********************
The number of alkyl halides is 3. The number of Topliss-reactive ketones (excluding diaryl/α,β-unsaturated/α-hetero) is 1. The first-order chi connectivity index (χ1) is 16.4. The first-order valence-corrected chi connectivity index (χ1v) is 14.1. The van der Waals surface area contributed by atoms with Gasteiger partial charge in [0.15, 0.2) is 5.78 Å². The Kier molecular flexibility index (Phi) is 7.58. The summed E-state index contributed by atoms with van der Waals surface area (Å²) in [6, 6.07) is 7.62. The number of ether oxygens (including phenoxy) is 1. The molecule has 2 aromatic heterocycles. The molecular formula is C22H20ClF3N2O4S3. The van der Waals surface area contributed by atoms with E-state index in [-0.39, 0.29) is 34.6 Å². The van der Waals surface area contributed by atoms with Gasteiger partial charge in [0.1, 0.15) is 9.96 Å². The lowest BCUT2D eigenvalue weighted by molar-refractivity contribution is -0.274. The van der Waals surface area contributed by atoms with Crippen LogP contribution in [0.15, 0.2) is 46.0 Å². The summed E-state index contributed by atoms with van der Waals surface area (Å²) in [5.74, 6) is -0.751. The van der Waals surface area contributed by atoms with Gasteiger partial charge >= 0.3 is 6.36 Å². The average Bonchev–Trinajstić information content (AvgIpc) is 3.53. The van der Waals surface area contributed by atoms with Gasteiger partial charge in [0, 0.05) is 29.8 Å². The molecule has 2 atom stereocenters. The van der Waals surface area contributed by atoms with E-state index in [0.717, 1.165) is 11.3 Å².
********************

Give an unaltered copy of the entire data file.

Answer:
The number of alkyl halides is 3. The number of Topliss-reactive ketones (excluding diaryl/α,β-unsaturated/α-hetero) is 1. The first-order chi connectivity index (χ1) is 16.4. The first-order valence-corrected chi connectivity index (χ1v) is 14.1. The van der Waals surface area contributed by atoms with Gasteiger partial charge in [0.15, 0.2) is 5.78 Å². The Kier molecular flexibility index (Phi) is 7.58. The summed E-state index contributed by atoms with van der Waals surface area (Å²) in [6, 6.07) is 7.62. The number of ether oxygens (including phenoxy) is 1. The molecule has 2 aromatic heterocycles. The molecular formula is C22H20ClF3N2O4S3. The van der Waals surface area contributed by atoms with E-state index in [-0.39, 0.29) is 34.6 Å². The van der Waals surface area contributed by atoms with Gasteiger partial charge in [0.1, 0.15) is 9.96 Å². The lowest BCUT2D eigenvalue weighted by molar-refractivity contribution is -0.274. The van der Waals surface area contributed by atoms with Crippen LogP contribution in [0.15, 0.2) is 46.0 Å². The summed E-state index contributed by atoms with van der Waals surface area (Å²) in [5.74, 6) is -0.751. The van der Waals surface area contributed by atoms with Gasteiger partial charge >= 0.3 is 6.36 Å². The average Bonchev–Trinajstić information content (AvgIpc) is 3.53. The van der Waals surface area contributed by atoms with Gasteiger partial charge in [0, 0.05) is 29.8 Å². The molecule has 2 atom stereocenters. The van der Waals surface area contributed by atoms with E-state index in [0.717, 1.165) is 11.3 Å².